TL;DR - the ticket numbers are an artifact of historical processes, and you should not encounter any issues with connections. Checking bags all the way through will be subject to airline interline agreements. Get the second airline's PNR from your travel agent to change seats on those flights.
For context, a Passenger Name Record (PNR) is the reservation of inventory on flight segments, and a Ticket is confirmation of payment for flights. Historically, the check-in process was a means of verifying that the reserved inventory with tickets to reconcile that the passenger had, in fact, paid for the flight. The IATA ONE Order initiative seeks to combine these two independent records into one and solve many traveler headaches in the process (if your ticket and PNR ever get out of sync, it is painful to fix, based on personal experience).
At the time of this response in 2020, tickets can only contain up to four flight segments.
I once heard a story that suggested the original ticketing systems constituted paper forms that were printed with space for four flight segments, since at the time (before computers were used to track flight inventories and sales), the vast majority of tickets did not need more than four flight segments. According to this blog, as of 2017, the average number of segments per ticket is only 2.5.
To overcome the four segments per ticket limit, travel agents/airlines issue conjunction tickets, sequential ticket numbers that cover each group of four flights, in order of time. (i.e., the first four flights will fall on the first ticket number, the next four on the second ticket number, etc.) Section 22.214.171.124 of the IATA Ticketing Handbook has some details about conjunction tickets.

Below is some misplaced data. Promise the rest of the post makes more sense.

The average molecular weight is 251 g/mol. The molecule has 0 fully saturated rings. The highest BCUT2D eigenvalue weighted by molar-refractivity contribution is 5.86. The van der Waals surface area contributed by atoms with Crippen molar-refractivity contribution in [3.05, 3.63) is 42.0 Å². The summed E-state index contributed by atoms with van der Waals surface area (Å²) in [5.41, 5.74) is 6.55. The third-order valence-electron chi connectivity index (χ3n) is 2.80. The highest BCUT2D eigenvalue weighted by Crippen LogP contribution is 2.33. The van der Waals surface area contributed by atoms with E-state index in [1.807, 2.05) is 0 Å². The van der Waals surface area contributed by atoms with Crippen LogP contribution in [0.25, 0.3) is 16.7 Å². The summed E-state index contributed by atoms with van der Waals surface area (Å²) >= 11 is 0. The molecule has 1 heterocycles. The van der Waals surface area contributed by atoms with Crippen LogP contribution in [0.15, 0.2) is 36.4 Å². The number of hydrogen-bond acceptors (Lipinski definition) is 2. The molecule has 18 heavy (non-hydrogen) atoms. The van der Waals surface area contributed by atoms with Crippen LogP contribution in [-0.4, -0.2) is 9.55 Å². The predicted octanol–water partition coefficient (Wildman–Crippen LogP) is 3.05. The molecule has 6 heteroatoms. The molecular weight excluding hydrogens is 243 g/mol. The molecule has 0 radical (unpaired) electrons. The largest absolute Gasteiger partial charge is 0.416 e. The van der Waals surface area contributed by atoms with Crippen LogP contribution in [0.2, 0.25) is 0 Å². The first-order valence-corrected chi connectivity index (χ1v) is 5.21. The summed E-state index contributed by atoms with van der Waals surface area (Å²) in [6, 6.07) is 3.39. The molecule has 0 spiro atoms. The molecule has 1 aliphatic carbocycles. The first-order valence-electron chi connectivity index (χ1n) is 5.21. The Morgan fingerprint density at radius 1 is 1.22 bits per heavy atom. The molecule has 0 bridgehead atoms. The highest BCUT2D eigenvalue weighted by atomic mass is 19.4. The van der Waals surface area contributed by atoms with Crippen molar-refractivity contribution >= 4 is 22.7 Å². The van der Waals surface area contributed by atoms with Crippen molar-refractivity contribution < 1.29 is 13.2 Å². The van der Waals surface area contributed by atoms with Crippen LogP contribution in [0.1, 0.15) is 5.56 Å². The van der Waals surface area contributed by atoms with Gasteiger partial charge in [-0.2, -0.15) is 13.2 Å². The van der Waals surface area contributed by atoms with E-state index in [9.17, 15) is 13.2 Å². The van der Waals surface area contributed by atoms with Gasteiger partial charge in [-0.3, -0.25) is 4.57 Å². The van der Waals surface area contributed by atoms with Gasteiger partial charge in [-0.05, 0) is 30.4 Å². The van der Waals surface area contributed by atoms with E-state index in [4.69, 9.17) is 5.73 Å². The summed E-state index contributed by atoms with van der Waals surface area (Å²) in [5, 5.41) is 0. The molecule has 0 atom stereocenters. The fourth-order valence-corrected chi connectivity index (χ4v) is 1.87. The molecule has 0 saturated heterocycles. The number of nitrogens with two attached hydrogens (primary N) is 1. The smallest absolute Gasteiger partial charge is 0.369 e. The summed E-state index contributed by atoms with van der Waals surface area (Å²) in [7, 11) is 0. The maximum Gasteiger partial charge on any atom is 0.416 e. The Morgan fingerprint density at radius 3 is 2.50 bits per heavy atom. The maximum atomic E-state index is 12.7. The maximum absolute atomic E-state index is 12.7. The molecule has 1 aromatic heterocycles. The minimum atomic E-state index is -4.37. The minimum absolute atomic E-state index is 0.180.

As of 2020, most systems are limited to issuing four tickets in conjunction, leading to the common 16 flight segment limit on round-the-world tickets.
Because your flights are booked under a single PNR, the contract of carriage will continue throughout your entire itinerary, irrespective of the ticket number. If you were to misconnect at any connection due to a delay, the airlines involved are still required to convey you to your final destination for those flight segment(s).
In order to handle passengers connecting between airlines, airlines often engage in an interline agreement. If the airlines you are connecting between have an interline agreement, then you will be able to check your bags through. You mentioned you are flying KLM and China Southern, who appear to have an interline, based on the KLM website.
Regarding your question about selecting seats on China Southern, if the airlines in question run different reservation systems (the largest are Amadeus and Sabre), then an additional PNR will be generated for the second airline. If you call your travel agent or issuing airline, you can ask them for the PNR for the other airline, which is often required to change seat assignments, unless the second airline has implemented a method to find their local PNR based on another system's PNR (I generally only see that within alliances).